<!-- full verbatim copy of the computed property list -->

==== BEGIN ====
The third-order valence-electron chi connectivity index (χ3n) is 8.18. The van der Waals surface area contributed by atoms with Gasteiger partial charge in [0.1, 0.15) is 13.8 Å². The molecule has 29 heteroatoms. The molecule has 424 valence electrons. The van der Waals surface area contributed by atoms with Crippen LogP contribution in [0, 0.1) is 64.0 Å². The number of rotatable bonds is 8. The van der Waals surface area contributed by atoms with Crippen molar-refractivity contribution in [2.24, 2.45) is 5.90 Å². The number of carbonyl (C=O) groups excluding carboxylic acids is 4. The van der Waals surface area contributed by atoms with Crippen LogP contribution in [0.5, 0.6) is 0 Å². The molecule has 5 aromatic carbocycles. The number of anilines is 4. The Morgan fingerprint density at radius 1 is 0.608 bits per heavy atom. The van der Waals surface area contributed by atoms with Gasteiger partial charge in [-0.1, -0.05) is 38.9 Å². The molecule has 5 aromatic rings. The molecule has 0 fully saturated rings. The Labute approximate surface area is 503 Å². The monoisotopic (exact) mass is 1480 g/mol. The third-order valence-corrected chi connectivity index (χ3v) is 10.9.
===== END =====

The third-order valence-electron chi connectivity index (χ3n) is 8.18. The van der Waals surface area contributed by atoms with Gasteiger partial charge in [0.1, 0.15) is 13.8 Å². The molecule has 29 heteroatoms. The molecule has 424 valence electrons. The van der Waals surface area contributed by atoms with Crippen LogP contribution in [0, 0.1) is 64.0 Å². The number of rotatable bonds is 8. The van der Waals surface area contributed by atoms with Crippen molar-refractivity contribution in [2.24, 2.45) is 5.90 Å². The number of carbonyl (C=O) groups excluding carboxylic acids is 4. The van der Waals surface area contributed by atoms with Crippen LogP contribution in [0.5, 0.6) is 0 Å². The molecule has 5 aromatic carbocycles. The number of anilines is 4. The Morgan fingerprint density at radius 1 is 0.608 bits per heavy atom. The van der Waals surface area contributed by atoms with Gasteiger partial charge in [-0.1, -0.05) is 38.9 Å². The molecule has 5 aromatic rings. The molecule has 0 fully saturated rings. The Labute approximate surface area is 503 Å². The monoisotopic (exact) mass is 1480 g/mol. The third-order valence-corrected chi connectivity index (χ3v) is 10.9.